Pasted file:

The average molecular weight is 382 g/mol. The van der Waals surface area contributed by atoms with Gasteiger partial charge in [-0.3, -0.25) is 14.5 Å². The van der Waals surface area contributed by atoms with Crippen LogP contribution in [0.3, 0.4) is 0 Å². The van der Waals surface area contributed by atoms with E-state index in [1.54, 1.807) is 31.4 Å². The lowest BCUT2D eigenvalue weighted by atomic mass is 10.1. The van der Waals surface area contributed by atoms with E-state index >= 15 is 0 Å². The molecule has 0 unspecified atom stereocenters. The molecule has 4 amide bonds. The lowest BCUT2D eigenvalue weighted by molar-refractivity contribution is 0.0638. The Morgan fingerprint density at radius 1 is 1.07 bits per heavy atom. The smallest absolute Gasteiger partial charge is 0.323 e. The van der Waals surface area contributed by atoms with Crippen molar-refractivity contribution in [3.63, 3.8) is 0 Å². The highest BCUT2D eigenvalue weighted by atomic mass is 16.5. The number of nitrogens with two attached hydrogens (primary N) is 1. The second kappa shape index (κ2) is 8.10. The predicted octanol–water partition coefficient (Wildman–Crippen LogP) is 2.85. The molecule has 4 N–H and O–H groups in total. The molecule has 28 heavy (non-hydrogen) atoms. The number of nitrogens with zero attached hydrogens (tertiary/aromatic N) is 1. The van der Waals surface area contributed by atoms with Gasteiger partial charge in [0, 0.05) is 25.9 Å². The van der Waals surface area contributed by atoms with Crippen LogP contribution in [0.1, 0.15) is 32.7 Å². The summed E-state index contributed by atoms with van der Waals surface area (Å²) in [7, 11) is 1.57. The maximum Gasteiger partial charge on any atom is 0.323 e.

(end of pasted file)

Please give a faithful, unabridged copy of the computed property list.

The average molecular weight is 382 g/mol. The van der Waals surface area contributed by atoms with Gasteiger partial charge in [-0.3, -0.25) is 14.5 Å². The van der Waals surface area contributed by atoms with Crippen LogP contribution in [0.3, 0.4) is 0 Å². The van der Waals surface area contributed by atoms with E-state index in [1.54, 1.807) is 31.4 Å². The lowest BCUT2D eigenvalue weighted by atomic mass is 10.1. The van der Waals surface area contributed by atoms with E-state index >= 15 is 0 Å². The molecule has 0 unspecified atom stereocenters. The molecule has 4 amide bonds. The lowest BCUT2D eigenvalue weighted by molar-refractivity contribution is 0.0638. The Morgan fingerprint density at radius 1 is 1.07 bits per heavy atom. The smallest absolute Gasteiger partial charge is 0.323 e. The van der Waals surface area contributed by atoms with Crippen molar-refractivity contribution in [3.63, 3.8) is 0 Å². The highest BCUT2D eigenvalue weighted by atomic mass is 16.5. The number of nitrogens with two attached hydrogens (primary N) is 1. The second kappa shape index (κ2) is 8.10. The predicted octanol–water partition coefficient (Wildman–Crippen LogP) is 2.85. The molecule has 4 N–H and O–H groups in total. The molecule has 28 heavy (non-hydrogen) atoms. The number of nitrogens with zero attached hydrogens (tertiary/aromatic N) is 1. The van der Waals surface area contributed by atoms with Gasteiger partial charge in [0, 0.05) is 25.9 Å². The van der Waals surface area contributed by atoms with Crippen LogP contribution in [0.1, 0.15) is 32.7 Å². The summed E-state index contributed by atoms with van der Waals surface area (Å²) in [7, 11) is 1.57. The maximum Gasteiger partial charge on any atom is 0.323 e.